Say, for example, a customer service call center used to require employees to work from the office. Perhaps they feared that employees would be less productive working from home, or that customers might rate the service as worse. There’s always concerns about inadvertent background noise from a child or pet, at minimum. Now they will have data on staff performance working from home to compare against prior performance working in-office. I think many will find that the benefits outweigh the cons. While many worry about the effect on the economy the longer the shut-in’s last, from a research perspective, I’m happy to have people work from home longer, so data scientists can better control for factors that might otherwise negatively impact productivity in a worker’s first couple weeks working from home, such as adjusting to new ways of doing business.
Overall, I concur with many others in believing that the pandemic will have a long-term impact on employees being allowed to work from home. I’m also really looking forward to number crunching, and seeing numbers, as analysts are able to evaluate performance indicators compared to relative costs. I agree with the Guardian that COVID-19 pandemic may cause a permanent shift towards home working, and that this will be a significant point for the distributed work revolution gaining momentum. Beyond workers’ own desire to stay at home, I also foresee that working from home may make significant fiscal sense for responsible executive planning, as this “work from home experiment” may provide compelling evidence that many businesses could cut costs by reducing office footprints and related lease costs to a smaller “corporate presence.”
These shifts provide a number of opportunities for transformative technology companies to support the distributed work revolution. I expect companies such as We Work Remotely, who specializes helping people find jobs and place jobs for remote working, and WorkBright, who helps companies with digital onboarding, will come out thriving. I also think companies like Regus and WeWork, while suffering short term, may end up making a long-term come-back, as more employers exit long-term leases for some staff and transition to a smaller corporate footprint through their more flexible office+shared conference room capabilities. I also would not be surprised to see larger companies who similarly decide to support more employees working from home but may be locked into larger facilities for longer leases start offering more startup incubator programs and/or subleasing to smaller companies. This should help these larger companies offset their own expensive lease costs, while also boosting revenue for co-work, short-term office space sites like Instant Offices.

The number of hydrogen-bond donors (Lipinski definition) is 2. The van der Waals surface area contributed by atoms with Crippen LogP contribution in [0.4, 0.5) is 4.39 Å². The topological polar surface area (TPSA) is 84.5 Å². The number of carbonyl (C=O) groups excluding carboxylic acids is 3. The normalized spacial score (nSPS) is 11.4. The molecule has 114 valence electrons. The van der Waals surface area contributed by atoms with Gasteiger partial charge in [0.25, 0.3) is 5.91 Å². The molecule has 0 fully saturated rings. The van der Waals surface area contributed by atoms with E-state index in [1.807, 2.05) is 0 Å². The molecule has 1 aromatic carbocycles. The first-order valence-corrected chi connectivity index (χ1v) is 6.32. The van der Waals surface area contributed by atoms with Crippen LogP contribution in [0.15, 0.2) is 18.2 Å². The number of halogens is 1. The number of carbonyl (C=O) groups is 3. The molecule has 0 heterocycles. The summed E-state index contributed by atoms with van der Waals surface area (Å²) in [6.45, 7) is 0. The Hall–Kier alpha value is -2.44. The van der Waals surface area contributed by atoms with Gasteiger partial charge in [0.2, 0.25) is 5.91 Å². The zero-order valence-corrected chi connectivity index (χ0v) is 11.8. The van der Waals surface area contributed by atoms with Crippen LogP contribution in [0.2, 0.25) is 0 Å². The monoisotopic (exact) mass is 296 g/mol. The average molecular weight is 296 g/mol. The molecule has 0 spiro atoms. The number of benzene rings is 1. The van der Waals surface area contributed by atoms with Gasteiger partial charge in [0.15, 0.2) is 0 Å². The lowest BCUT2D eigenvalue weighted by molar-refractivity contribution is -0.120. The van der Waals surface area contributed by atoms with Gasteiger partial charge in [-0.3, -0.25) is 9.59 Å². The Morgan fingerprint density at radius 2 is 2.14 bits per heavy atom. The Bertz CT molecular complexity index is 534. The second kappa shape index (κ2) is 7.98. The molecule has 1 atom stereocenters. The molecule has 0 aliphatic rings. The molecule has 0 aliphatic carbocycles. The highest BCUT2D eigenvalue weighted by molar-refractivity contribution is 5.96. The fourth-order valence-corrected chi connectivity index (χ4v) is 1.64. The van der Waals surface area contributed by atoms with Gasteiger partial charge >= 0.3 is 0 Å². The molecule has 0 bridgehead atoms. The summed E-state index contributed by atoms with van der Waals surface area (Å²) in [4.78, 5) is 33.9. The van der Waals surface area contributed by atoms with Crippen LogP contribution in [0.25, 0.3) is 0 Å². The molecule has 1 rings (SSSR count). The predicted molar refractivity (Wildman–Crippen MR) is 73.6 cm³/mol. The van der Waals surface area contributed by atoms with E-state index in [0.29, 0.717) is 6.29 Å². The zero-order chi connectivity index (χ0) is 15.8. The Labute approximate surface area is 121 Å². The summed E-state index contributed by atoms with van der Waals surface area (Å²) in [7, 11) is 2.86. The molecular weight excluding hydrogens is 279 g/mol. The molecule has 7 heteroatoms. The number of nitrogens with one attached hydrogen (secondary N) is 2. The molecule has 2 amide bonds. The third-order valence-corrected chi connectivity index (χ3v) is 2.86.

At the same time, I feel there is room for improvement and strategic market positioning opportunities for those with long-term vision in how these companies provide their services, to improve the long term ROI of these types of services – I plan to write on this topic for the Transformative Technology academy as their resident thought leader on the Thrive @ Work topic.
I also started a small site, www.LemonAidCo.com to collect like-minded people who are interested in sharing with or working on HR-related issues for the future of work – feel free to check it out if you’re interested.
Like this article? Subscribe to be notified when I write more!
Picture credit: Photo by Min An from Pexels, Text and Graphical Overlay, me.